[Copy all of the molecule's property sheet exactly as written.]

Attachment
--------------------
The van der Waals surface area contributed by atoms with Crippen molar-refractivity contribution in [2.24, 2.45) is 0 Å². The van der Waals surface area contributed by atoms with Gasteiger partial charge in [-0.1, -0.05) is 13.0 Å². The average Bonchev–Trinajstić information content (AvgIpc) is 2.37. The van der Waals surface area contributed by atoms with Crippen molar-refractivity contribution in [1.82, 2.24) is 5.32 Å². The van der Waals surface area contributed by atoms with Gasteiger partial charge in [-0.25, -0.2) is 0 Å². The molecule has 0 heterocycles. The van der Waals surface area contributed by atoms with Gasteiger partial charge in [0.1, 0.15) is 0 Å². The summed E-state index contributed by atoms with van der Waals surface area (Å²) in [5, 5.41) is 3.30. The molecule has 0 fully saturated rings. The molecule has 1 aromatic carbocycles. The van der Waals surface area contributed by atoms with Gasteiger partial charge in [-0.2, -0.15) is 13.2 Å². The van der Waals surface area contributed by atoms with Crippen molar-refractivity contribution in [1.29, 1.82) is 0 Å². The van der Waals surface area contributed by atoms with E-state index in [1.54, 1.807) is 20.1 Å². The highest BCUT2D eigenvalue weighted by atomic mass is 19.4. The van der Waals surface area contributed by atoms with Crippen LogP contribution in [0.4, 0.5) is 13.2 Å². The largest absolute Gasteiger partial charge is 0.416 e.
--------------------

The van der Waals surface area contributed by atoms with Crippen molar-refractivity contribution in [2.24, 2.45) is 0 Å². The van der Waals surface area contributed by atoms with Gasteiger partial charge in [-0.1, -0.05) is 13.0 Å². The average Bonchev–Trinajstić information content (AvgIpc) is 2.37. The van der Waals surface area contributed by atoms with Crippen molar-refractivity contribution in [1.82, 2.24) is 5.32 Å². The van der Waals surface area contributed by atoms with Gasteiger partial charge in [-0.25, -0.2) is 0 Å². The molecule has 0 heterocycles. The van der Waals surface area contributed by atoms with Gasteiger partial charge in [0.1, 0.15) is 0 Å². The summed E-state index contributed by atoms with van der Waals surface area (Å²) in [5, 5.41) is 3.30. The molecule has 0 fully saturated rings. The molecule has 1 aromatic carbocycles. The van der Waals surface area contributed by atoms with Gasteiger partial charge in [-0.2, -0.15) is 13.2 Å². The van der Waals surface area contributed by atoms with Crippen molar-refractivity contribution in [1.29, 1.82) is 0 Å². The van der Waals surface area contributed by atoms with E-state index in [1.54, 1.807) is 20.1 Å². The highest BCUT2D eigenvalue weighted by atomic mass is 19.4. The van der Waals surface area contributed by atoms with Crippen LogP contribution in [0.4, 0.5) is 13.2 Å². The largest absolute Gasteiger partial charge is 0.416 e.